TIFF 2013 Review: TIM'S VERMEER Is Magical Art

Jason Gorber, Featured Critic
For decades now, Penn & Teller have made a living pricking the balloon of illusion, showing the skill and sheer tenacity behind magical performances that's as compelling as any level of deceipt or subterfuge. What makes their shtick so engaging is that they go out of their way to show you how the trick was done, and then still manage to awaken within you that sense of wonder you first got when as a child you saw some hack do the ball-and-cup trick at a birthday party. For P&T, science and craftsmanship are the true spirit of magic, and they don't need to rely upon notions of the supernatural or superhuman in order to sway an audience with the power of their performance.

It's all the more impressive, then, that Teller's documentary Tim's Vermeer may in fact be the definitive work from these two. For outside their usual magic idiom, we have in this wonderful film the core of what makes their contribution so special - we rip away the veils of prejudice and expectation, and are left with something that at first seems like a mere "trick", but is quite simply a feat of great imagination and scientific thinking.

Quite simply, it's a true magic, a human magic, the magic of science and technology rather than the hokum of belief and dogma.

The film follows Tim Jenison, an eccentric bearded man who's the first to admit that he's quite simply not a painter, at least in the sense of one who has spent years developing a craft. Jenison's background is in computer graphics, and his fascination with the radiant works of Dutch Master Johannes Vermeer leads him on a quest to replicate the methods that artists of this caliber may have used to facilitate their paintings. Going against the orthodoxy of art history (and inspired in part by the likes of internationally renowned artist David Hockney), Tim's quest is a mixture of inspiration and the folly granted by access to seemingly unlimited financial and temporal resources.

Done poorly, this film could easily be as dull as watching paint dry, but with impeccable editing and construction of the narrative, Teller proves once again that behind that taciturn, smiling face is a mind of enormous intellect. Staccato cuts and a wonderfully self-deprecating subject make the whole film a kind of joy, while the core demonstration is shot in a quite beautiful way. Even Penn's droll interview proves to be effective at driving the narrative along.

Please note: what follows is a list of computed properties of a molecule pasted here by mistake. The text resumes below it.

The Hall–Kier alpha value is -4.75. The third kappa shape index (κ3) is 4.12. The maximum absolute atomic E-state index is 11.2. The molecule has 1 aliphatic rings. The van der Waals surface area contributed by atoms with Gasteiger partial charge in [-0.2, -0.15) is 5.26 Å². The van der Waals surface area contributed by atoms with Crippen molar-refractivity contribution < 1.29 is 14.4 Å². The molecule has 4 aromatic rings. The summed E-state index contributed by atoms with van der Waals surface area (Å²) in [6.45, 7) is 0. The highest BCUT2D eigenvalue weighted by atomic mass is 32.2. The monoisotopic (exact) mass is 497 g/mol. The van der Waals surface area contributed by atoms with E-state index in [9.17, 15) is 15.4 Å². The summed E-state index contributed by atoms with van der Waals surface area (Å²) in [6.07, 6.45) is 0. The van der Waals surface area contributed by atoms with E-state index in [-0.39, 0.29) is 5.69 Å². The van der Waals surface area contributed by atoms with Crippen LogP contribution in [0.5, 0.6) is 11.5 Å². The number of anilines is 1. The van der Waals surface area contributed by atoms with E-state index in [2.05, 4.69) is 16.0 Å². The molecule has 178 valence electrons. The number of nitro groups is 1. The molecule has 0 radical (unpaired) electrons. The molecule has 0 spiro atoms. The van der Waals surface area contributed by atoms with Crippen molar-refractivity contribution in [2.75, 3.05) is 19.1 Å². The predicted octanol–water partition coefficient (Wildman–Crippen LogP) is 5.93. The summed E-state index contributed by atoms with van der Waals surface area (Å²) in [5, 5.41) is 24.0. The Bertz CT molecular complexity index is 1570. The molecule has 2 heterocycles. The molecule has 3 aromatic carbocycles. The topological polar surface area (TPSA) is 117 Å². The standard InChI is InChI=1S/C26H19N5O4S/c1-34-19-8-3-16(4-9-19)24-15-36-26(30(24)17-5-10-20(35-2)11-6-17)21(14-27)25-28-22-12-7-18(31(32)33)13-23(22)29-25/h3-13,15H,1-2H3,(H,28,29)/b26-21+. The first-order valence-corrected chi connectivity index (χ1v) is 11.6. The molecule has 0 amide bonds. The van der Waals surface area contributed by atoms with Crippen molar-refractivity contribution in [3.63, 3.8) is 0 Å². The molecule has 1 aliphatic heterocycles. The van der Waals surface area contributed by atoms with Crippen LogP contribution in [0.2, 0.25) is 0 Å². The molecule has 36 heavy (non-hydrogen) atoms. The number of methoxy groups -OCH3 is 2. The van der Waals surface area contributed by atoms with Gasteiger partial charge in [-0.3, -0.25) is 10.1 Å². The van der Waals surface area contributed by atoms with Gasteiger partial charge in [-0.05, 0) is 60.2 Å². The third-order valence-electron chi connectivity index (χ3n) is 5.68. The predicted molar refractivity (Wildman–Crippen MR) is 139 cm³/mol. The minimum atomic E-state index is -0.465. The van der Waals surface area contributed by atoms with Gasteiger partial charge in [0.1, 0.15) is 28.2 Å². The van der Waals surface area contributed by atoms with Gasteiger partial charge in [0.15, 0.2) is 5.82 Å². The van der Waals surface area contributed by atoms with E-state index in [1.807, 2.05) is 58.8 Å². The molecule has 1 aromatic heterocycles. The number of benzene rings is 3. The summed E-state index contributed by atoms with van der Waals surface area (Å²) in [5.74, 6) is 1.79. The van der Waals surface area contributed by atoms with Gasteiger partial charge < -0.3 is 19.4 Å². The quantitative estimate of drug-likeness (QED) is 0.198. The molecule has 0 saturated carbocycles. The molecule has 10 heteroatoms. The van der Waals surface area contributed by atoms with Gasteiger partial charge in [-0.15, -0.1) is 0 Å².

As the film and the painting unfolds, you feel that same sense of astonishment and wonder, appreciating even more the great master who may well have used a similar technique. These are scientists seeking out lost techniques, and they're constantly providing caveats for what they are uncovering. Still, it's near impossible not to be swayed by the evidence, yet instead of undermining the genius of the likes of Vermeer, the film helps do quite the opposite.

The core of Penn and Teller's project over the decades has been to knock down the artificial divide between the rational and the ethereal, dismissing the bifurcation of science and art.  With Tim's Vermeer, in a different idiom, they are able perhaps even more explicitly to knock down these artificial barriers, and in so doing the film simply leaves one in a state of educated wonder.
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  • Lucas Hobbs

    I can't wait to see this, i absolutely love Vermeer. Seems like there's an interesting twist to this film too. For all of you that havent heard, there's a film showing on October 10th in cinemas everywhere about Vermeer's relationship with music. Another film that shouldnt be missed. Its called 'Exhibition On Screen: Vermeer and Music, The Art of Love and Leisure'. Ver meer thought of it excites me.

  • CoolestMovies